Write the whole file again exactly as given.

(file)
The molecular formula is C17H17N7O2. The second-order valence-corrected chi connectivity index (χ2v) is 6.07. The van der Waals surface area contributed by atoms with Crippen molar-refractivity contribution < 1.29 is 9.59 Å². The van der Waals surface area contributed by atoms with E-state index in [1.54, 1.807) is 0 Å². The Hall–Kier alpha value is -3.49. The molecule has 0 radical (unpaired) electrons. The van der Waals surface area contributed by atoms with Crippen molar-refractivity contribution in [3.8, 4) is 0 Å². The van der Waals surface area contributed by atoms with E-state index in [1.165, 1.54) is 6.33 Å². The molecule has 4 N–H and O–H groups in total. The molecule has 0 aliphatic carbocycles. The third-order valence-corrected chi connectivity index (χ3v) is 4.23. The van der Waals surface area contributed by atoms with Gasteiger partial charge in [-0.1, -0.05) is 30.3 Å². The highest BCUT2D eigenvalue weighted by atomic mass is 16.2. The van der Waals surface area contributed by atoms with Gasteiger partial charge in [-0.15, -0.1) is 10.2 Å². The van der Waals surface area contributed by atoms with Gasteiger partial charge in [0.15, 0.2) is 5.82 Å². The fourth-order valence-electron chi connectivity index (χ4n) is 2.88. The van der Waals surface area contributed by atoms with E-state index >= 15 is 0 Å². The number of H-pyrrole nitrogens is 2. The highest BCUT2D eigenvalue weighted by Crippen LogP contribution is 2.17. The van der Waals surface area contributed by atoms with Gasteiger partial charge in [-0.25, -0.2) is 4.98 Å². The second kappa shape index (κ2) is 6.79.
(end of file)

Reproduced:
The molecular formula is C17H17N7O2. The second-order valence-corrected chi connectivity index (χ2v) is 6.07. The van der Waals surface area contributed by atoms with Crippen molar-refractivity contribution < 1.29 is 9.59 Å². The van der Waals surface area contributed by atoms with E-state index in [1.54, 1.807) is 0 Å². The Hall–Kier alpha value is -3.49. The molecule has 0 radical (unpaired) electrons. The van der Waals surface area contributed by atoms with Crippen molar-refractivity contribution in [3.8, 4) is 0 Å². The van der Waals surface area contributed by atoms with E-state index in [1.165, 1.54) is 6.33 Å². The molecule has 4 N–H and O–H groups in total. The molecule has 0 aliphatic carbocycles. The third-order valence-corrected chi connectivity index (χ3v) is 4.23. The van der Waals surface area contributed by atoms with Gasteiger partial charge in [-0.1, -0.05) is 30.3 Å². The highest BCUT2D eigenvalue weighted by atomic mass is 16.2. The van der Waals surface area contributed by atoms with Gasteiger partial charge in [-0.15, -0.1) is 10.2 Å². The van der Waals surface area contributed by atoms with Gasteiger partial charge in [0.15, 0.2) is 5.82 Å². The fourth-order valence-electron chi connectivity index (χ4n) is 2.88. The van der Waals surface area contributed by atoms with E-state index >= 15 is 0 Å². The number of H-pyrrole nitrogens is 2. The highest BCUT2D eigenvalue weighted by Crippen LogP contribution is 2.17. The van der Waals surface area contributed by atoms with Gasteiger partial charge in [-0.25, -0.2) is 4.98 Å². The second kappa shape index (κ2) is 6.79.